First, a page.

New Radiologists: Time to Re-Image Your Profession?

Sept. 22, 2014
A survey last year of radiology residents pointed up professional concerns on the part of the new radiologists. But do those physicians understand how profoundly the world of diagnostic imaging—and imaging informatics—maybe changing these days?

On Dec. 6 of last year, Diagnostic Imaging released a survey instrument asking radiology residents what their biggest concerns were.  The results? The overwhelming majority of respondents to the online survey, 75 percent, said, a “dismal job market”; 11 percent said “medical school debt”; 7 percent said the “new radiology board examination”; 4 percent said “the demand for non-clinical skills; and an additional 4 percent cited other concerns.

Clearly, the world of radiology is changing these days. Indeed, offered James Borgstede, M.D., professor and vice chair of radiology at the University of Colorado and president of the American Board of Radiology, “Will I have a job when I finish my residency?” has recently become a legitimate concern for radiology residents. “They will have a job, but they are going to have to be a little more adaptable,” Dr. Borgstede wrote, in a short piece accompanying the survey questionnaire release.

And even though it is hard to imagine people graduating from radiology residencies not getting jobs, given the still-growing demand for diagnostic imaging procedures spawned by an aging population, it is quite true that the medical specialty of radiology is undergoing significant change. Most significantly in terms of their professional lives, radiologists are once again being asked to participate more collaboratively as members of multidisciplinary teams, even as the temptation is actually intensifying to simply climb into their radiologist bunkers and push the limits of volume, as they work to recoup compensation losses coming out of ongoing changes to physician reimbursement.

As Rasu Shrestha, M.D., vice president for medical information technology at the vast, 20-plus-hospital University of Pittsburgh Medical Center (UPMC) health system, told me in my reporting for the second article in the November/December cover story package, "Up to now, we’ve been very heavily focused [as practicing radiologists] on dealing with a series of images at a time. And we’ve improved our efficiencies. But where things are moving is away from an image-centric workflow and towards a patient-centric workflow, towards treating the patient as a whole,” Dr. Shrestha told me. “And that’s where it needs to go, in terms of value-based imaging," by which he means radiologists, radiology departments, and the IT and other professionals who facilitate such work, "significantly demonstrating the value that [they] bring to the healthcare enterprise,” far beyond speed and volume capacity of imaging and of diagnostic study report production.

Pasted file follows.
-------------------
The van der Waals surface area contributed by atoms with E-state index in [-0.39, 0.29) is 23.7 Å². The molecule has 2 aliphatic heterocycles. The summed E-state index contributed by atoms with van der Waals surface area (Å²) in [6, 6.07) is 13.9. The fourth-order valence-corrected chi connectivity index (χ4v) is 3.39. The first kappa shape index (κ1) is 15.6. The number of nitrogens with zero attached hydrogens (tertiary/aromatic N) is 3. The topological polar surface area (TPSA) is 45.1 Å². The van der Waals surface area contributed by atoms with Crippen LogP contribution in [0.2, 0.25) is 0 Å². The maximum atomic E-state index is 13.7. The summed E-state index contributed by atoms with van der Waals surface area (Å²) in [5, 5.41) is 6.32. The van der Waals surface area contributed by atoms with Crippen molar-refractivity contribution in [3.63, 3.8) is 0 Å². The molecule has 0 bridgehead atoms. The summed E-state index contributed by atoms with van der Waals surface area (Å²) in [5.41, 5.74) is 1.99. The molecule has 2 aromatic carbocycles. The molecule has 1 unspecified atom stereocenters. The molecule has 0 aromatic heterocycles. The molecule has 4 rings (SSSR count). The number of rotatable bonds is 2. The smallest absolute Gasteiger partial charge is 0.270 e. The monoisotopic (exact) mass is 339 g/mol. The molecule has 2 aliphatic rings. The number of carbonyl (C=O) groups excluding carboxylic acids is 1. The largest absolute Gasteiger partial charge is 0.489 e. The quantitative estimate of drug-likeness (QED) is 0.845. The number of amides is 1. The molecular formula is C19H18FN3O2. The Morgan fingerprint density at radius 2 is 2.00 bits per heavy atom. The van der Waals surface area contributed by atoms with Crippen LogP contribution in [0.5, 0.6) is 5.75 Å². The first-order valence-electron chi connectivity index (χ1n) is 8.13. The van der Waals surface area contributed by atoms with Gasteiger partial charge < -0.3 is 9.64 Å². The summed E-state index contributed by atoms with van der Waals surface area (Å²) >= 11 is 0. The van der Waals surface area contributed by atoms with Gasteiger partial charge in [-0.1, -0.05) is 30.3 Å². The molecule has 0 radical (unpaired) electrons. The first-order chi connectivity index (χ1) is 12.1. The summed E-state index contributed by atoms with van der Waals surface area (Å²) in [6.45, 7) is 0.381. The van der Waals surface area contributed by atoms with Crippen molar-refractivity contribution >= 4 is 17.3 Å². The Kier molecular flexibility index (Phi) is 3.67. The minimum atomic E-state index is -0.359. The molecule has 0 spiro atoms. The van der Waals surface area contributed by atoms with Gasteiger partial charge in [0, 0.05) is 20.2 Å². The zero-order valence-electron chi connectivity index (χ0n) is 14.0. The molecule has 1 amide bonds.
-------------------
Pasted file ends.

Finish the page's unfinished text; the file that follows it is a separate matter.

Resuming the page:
Interestingly, technology plays a complex, somewhat contradictory, role in all this. On the one hand, the shift from film-based diagnostic imaging and manually managed workflow and work processes in radiology, to PACS- (picture archiving and communications systems) and RIS- (radiology information systems) facilitated radiology practice, has transformed radiology in many wonderful ways in the past two decades. On the other hand, when combined with reimbursement cuts and increasing volume- and time-driven demands from referring physicians and others in the healthcare system, technology has pushed radiologists farther and farther into what some have called the “hamster wheel” of diagnostic report-writing production. Is there any solution to this?

As UPMC’s Dr. Shrestha has suggested, the real answer lies in re-forming the once-more-collaborative interaction of radiologists with referring physicians, but now, in a more multidisciplinary, patient-centered working environment, in the new healthcare. I do believe that Dr. Shrestha’s is a vision that radiologists and other clinician, senior executive, and IT leaders should embrace, but it will also require that CIOs, CMIOs, imaging informatics leaders, and others, be involved, in order to help the clinicians optimize their interactions and ultimately, their work-lives. Radiologists can and should become re-involved more fully as consultants rather than simply report-writers; but such a shift will necessarily have to involve a shift towards population health management, accountable care, and patient-centered care delivery and operations. And in that, IT leaders will need to be at the table and facilitators of new or revised processes and workflows.

It will be fascinating to try to get a sense of the radiological Zeitgeist once again as the RSNA Conference unfolds the week after Thanksgiving, at McCormick Place in Chicago. The future of radiology and imaging informatics appears fascinating, challenging, and exciting, all at once, these days. One can only hope that radiologists feel themselves leaders, not just followers, in shaping the new healthcare—both for their own sakes, as well as for the sake of the healthcare system more generally and of patients and their families specifically.

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